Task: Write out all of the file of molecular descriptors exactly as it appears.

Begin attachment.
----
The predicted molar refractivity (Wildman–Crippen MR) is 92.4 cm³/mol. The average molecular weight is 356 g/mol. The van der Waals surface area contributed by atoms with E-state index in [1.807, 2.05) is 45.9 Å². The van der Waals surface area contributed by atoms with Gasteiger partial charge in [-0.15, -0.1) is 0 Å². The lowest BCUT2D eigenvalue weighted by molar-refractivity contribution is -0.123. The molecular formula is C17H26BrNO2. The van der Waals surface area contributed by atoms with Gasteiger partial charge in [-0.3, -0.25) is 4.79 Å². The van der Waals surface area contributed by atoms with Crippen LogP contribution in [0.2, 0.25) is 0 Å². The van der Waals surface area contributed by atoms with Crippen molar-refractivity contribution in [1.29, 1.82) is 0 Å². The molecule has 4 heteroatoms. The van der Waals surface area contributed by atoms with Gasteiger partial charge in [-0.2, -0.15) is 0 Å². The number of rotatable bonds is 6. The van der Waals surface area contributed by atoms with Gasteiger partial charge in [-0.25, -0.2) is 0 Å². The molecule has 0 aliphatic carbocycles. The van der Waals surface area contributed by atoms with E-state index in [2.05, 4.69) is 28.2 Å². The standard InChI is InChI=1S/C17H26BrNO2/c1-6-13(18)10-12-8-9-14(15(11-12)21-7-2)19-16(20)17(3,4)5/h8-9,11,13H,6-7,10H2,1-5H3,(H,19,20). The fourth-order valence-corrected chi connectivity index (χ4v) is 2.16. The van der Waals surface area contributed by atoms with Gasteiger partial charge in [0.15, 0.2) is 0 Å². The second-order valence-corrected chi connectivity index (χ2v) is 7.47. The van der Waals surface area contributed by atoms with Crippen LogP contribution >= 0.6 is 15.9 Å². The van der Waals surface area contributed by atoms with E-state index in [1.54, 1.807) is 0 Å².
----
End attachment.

The predicted molar refractivity (Wildman–Crippen MR) is 92.4 cm³/mol. The average molecular weight is 356 g/mol. The van der Waals surface area contributed by atoms with E-state index in [1.807, 2.05) is 45.9 Å². The van der Waals surface area contributed by atoms with Gasteiger partial charge in [-0.15, -0.1) is 0 Å². The lowest BCUT2D eigenvalue weighted by molar-refractivity contribution is -0.123. The molecular formula is C17H26BrNO2. The van der Waals surface area contributed by atoms with Gasteiger partial charge in [-0.3, -0.25) is 4.79 Å². The van der Waals surface area contributed by atoms with Crippen LogP contribution in [0.2, 0.25) is 0 Å². The van der Waals surface area contributed by atoms with Crippen molar-refractivity contribution in [1.29, 1.82) is 0 Å². The molecule has 4 heteroatoms. The van der Waals surface area contributed by atoms with Gasteiger partial charge in [-0.2, -0.15) is 0 Å². The number of rotatable bonds is 6. The van der Waals surface area contributed by atoms with Gasteiger partial charge in [-0.25, -0.2) is 0 Å². The molecule has 0 aliphatic carbocycles. The van der Waals surface area contributed by atoms with E-state index in [2.05, 4.69) is 28.2 Å². The standard InChI is InChI=1S/C17H26BrNO2/c1-6-13(18)10-12-8-9-14(15(11-12)21-7-2)19-16(20)17(3,4)5/h8-9,11,13H,6-7,10H2,1-5H3,(H,19,20). The fourth-order valence-corrected chi connectivity index (χ4v) is 2.16. The van der Waals surface area contributed by atoms with Gasteiger partial charge in [0.15, 0.2) is 0 Å². The second-order valence-corrected chi connectivity index (χ2v) is 7.47. The van der Waals surface area contributed by atoms with Crippen LogP contribution >= 0.6 is 15.9 Å². The van der Waals surface area contributed by atoms with E-state index in [1.54, 1.807) is 0 Å².